Assembling and painting resin ships

A friend of mine gave me a Cold War Soviet cruiser (a Kresta) from Combrig. It’s my first resin ship. When working with plastic I will sometimes paint a lot before assembling. I’m thinking that may be harder with resin since I’ll be working with CA glue (I think)?

But I’m uncertain. What are your best tips for a first time resin ship builder?

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I don’t build floaty things, so I’ll refrain from commenting on best techniques there, but…

The nice thing about working with resin and CA is that it’s actually easier to prepaint some items. CA doesn’t react with paint like styrene cement does.

You’ll still need to ensure a clean surface for optional bond, but it won’t act like a thinner and strip paint like styrene cement does.

Also consider investing in some 5min epoxy for bigger bits. Not as brittle as CA.

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I am very reluctant about resin ships because most of the time the upper works are cast to the decks and hull making one solid chunk. That must make an enormous, and difficult amount of masking decks from superstructures, etc.
:smiley: :canada:

I have built a couple of ComBrig kits. They resin is very nice to work, the detail is usually a lot finer than plastic but they also provide a lot of detail in photo etch which is quite fragile. Definitely CA glue is required, or epoxy if you wish for larger pieces i.e. if you building a FH version then the hull usually comes in two parts, upper and lower. As for superstructure, it depends on the size of the boat., but usually the first layer is cast with the upper hull. Masking is not that big a deal. You will need to make your own masts, one drawback with ComBrig. If your want some brass ones Master make very nice masts and spars for ships. For painting, definitely wash the resin parts and you must use a primer otherwise the paint will peel off. I don’t know anything about Soviet cruisers so I don’t know about their colour schemes and where pre-painting of components maybe be required. ComBrig don’t give colour callouts so you’ll need to do your own research.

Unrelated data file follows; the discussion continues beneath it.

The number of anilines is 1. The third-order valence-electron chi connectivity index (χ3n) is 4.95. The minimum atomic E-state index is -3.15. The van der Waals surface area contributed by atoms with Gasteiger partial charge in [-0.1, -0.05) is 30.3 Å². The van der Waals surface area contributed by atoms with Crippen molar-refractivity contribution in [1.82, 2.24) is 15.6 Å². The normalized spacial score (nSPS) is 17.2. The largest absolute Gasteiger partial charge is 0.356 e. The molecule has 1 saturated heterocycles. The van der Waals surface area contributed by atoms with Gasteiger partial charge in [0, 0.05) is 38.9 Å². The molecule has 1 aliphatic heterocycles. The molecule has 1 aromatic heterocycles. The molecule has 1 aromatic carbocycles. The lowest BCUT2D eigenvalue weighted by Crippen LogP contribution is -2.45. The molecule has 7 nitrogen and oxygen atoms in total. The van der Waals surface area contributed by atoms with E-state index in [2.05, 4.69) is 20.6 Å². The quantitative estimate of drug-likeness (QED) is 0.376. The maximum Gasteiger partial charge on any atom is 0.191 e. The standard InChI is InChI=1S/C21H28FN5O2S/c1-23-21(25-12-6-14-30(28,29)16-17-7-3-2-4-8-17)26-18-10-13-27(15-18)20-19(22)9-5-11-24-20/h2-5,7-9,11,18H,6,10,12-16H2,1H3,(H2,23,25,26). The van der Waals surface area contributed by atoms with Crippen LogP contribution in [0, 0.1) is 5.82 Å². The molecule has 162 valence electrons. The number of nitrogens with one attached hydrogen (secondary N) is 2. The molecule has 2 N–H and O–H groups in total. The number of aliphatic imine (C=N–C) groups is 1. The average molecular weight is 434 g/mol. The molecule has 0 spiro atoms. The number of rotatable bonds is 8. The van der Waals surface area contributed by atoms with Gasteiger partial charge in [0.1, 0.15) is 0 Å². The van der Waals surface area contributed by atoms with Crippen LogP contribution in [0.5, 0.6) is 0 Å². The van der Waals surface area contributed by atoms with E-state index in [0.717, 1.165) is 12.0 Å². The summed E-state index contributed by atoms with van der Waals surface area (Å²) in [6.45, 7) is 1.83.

Thanks for the tips, guys.

I have a warped piece of resin that I’m not sure what to do about. It’s a kind of deck that runs the length of the superstructure and bends up at the back (because of the warping). It’s with 3 or 4 other pieces on a wafer which is supposed to be sanded off. I think I can separate the other pieces and sand them off, but then I’m not sure what to do about that larger piece. Do I heat it and brace it to something to get it back to flat? I do that with plastic hulls that get warped, not sure about resin?

Usually straightening resin parts in hot water is easier than plastic - plastic has more memory than resin and wants to return to it’s original shape. Just dip the warped resin piece in hot water and gently straighten, then plunge into cold water to hold the shape. How long you heat the part, or how hot to make the water depends on the thickness of the part. If the piece doesn’t bend easily on the first try, then try again with hotter water.
:smiley: :canada:

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